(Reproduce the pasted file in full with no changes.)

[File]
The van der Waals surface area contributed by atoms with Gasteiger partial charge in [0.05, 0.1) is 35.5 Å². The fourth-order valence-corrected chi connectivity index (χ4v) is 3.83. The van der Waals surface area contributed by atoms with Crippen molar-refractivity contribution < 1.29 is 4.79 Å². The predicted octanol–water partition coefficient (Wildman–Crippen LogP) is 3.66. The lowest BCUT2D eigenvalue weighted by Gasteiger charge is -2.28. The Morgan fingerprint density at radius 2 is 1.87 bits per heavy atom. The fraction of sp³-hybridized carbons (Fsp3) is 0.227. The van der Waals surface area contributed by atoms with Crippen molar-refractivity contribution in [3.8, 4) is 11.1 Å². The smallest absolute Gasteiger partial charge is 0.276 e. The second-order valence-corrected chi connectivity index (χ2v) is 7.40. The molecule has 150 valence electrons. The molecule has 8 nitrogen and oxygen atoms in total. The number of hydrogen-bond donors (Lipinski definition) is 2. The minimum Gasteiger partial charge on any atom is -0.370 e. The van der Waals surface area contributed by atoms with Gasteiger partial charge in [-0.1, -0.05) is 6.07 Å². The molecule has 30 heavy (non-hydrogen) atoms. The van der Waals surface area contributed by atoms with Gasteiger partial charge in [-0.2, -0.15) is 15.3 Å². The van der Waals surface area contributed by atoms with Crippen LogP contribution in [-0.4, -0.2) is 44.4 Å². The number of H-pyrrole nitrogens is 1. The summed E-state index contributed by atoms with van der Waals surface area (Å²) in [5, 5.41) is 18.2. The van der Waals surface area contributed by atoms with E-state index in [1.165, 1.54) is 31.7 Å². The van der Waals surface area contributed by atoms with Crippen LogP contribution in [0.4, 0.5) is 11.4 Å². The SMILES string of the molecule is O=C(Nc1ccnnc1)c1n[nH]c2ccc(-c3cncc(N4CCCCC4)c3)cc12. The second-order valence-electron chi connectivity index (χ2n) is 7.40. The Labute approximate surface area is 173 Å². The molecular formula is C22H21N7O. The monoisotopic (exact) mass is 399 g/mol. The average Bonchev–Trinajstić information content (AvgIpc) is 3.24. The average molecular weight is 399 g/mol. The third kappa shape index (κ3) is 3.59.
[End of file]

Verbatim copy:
The van der Waals surface area contributed by atoms with Gasteiger partial charge in [0.05, 0.1) is 35.5 Å². The fourth-order valence-corrected chi connectivity index (χ4v) is 3.83. The van der Waals surface area contributed by atoms with Crippen molar-refractivity contribution < 1.29 is 4.79 Å². The predicted octanol–water partition coefficient (Wildman–Crippen LogP) is 3.66. The lowest BCUT2D eigenvalue weighted by Gasteiger charge is -2.28. The Morgan fingerprint density at radius 2 is 1.87 bits per heavy atom. The fraction of sp³-hybridized carbons (Fsp3) is 0.227. The van der Waals surface area contributed by atoms with Crippen molar-refractivity contribution in [3.8, 4) is 11.1 Å². The smallest absolute Gasteiger partial charge is 0.276 e. The second-order valence-corrected chi connectivity index (χ2v) is 7.40. The molecule has 150 valence electrons. The molecule has 8 nitrogen and oxygen atoms in total. The number of hydrogen-bond donors (Lipinski definition) is 2. The minimum Gasteiger partial charge on any atom is -0.370 e. The van der Waals surface area contributed by atoms with Gasteiger partial charge in [-0.1, -0.05) is 6.07 Å². The molecule has 30 heavy (non-hydrogen) atoms. The van der Waals surface area contributed by atoms with Gasteiger partial charge in [-0.2, -0.15) is 15.3 Å². The van der Waals surface area contributed by atoms with Crippen LogP contribution in [-0.4, -0.2) is 44.4 Å². The number of H-pyrrole nitrogens is 1. The summed E-state index contributed by atoms with van der Waals surface area (Å²) in [5, 5.41) is 18.2. The van der Waals surface area contributed by atoms with E-state index in [1.165, 1.54) is 31.7 Å². The van der Waals surface area contributed by atoms with Crippen LogP contribution in [0.4, 0.5) is 11.4 Å². The SMILES string of the molecule is O=C(Nc1ccnnc1)c1n[nH]c2ccc(-c3cncc(N4CCCCC4)c3)cc12. The second-order valence-electron chi connectivity index (χ2n) is 7.40. The Labute approximate surface area is 173 Å². The molecular formula is C22H21N7O. The monoisotopic (exact) mass is 399 g/mol. The average Bonchev–Trinajstić information content (AvgIpc) is 3.24. The average molecular weight is 399 g/mol. The third kappa shape index (κ3) is 3.59.